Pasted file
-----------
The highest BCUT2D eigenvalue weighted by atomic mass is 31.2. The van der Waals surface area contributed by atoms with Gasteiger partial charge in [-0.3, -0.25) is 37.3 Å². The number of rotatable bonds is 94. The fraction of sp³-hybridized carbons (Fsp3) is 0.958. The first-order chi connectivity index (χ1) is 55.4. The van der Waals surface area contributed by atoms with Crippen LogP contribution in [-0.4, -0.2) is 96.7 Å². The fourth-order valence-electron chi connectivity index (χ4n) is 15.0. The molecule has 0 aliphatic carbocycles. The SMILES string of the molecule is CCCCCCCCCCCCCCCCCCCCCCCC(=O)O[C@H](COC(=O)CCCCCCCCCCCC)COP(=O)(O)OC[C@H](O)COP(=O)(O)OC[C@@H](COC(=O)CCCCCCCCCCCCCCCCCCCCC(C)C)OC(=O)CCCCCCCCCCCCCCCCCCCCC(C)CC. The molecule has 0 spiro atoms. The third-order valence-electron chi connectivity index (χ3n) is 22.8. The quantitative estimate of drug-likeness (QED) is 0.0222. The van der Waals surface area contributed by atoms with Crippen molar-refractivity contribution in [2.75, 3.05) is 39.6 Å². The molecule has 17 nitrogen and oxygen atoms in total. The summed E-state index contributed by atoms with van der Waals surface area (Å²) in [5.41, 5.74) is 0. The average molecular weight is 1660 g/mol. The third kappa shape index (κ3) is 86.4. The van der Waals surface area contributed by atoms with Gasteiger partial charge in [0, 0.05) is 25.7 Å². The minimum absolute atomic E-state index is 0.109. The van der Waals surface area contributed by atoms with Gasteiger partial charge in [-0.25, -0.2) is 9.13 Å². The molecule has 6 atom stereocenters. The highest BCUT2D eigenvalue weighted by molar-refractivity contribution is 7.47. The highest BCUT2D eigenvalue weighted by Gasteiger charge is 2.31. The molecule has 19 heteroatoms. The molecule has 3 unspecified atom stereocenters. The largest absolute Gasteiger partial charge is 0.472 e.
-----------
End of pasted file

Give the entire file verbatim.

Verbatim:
The highest BCUT2D eigenvalue weighted by atomic mass is 31.2. The van der Waals surface area contributed by atoms with Gasteiger partial charge in [-0.3, -0.25) is 37.3 Å². The number of rotatable bonds is 94. The fraction of sp³-hybridized carbons (Fsp3) is 0.958. The first-order chi connectivity index (χ1) is 55.4. The van der Waals surface area contributed by atoms with Crippen LogP contribution in [-0.4, -0.2) is 96.7 Å². The fourth-order valence-electron chi connectivity index (χ4n) is 15.0. The molecule has 0 aliphatic carbocycles. The SMILES string of the molecule is CCCCCCCCCCCCCCCCCCCCCCCC(=O)O[C@H](COC(=O)CCCCCCCCCCCC)COP(=O)(O)OC[C@H](O)COP(=O)(O)OC[C@@H](COC(=O)CCCCCCCCCCCCCCCCCCCCC(C)C)OC(=O)CCCCCCCCCCCCCCCCCCCCC(C)CC. The molecule has 0 spiro atoms. The third-order valence-electron chi connectivity index (χ3n) is 22.8. The quantitative estimate of drug-likeness (QED) is 0.0222. The van der Waals surface area contributed by atoms with Crippen molar-refractivity contribution in [2.75, 3.05) is 39.6 Å². The molecule has 17 nitrogen and oxygen atoms in total. The summed E-state index contributed by atoms with van der Waals surface area (Å²) in [5.41, 5.74) is 0. The average molecular weight is 1660 g/mol. The third kappa shape index (κ3) is 86.4. The van der Waals surface area contributed by atoms with Gasteiger partial charge in [0, 0.05) is 25.7 Å². The minimum absolute atomic E-state index is 0.109. The van der Waals surface area contributed by atoms with Gasteiger partial charge in [-0.25, -0.2) is 9.13 Å². The molecule has 6 atom stereocenters. The highest BCUT2D eigenvalue weighted by molar-refractivity contribution is 7.47. The highest BCUT2D eigenvalue weighted by Gasteiger charge is 2.31. The molecule has 19 heteroatoms. The molecule has 3 unspecified atom stereocenters. The largest absolute Gasteiger partial charge is 0.472 e.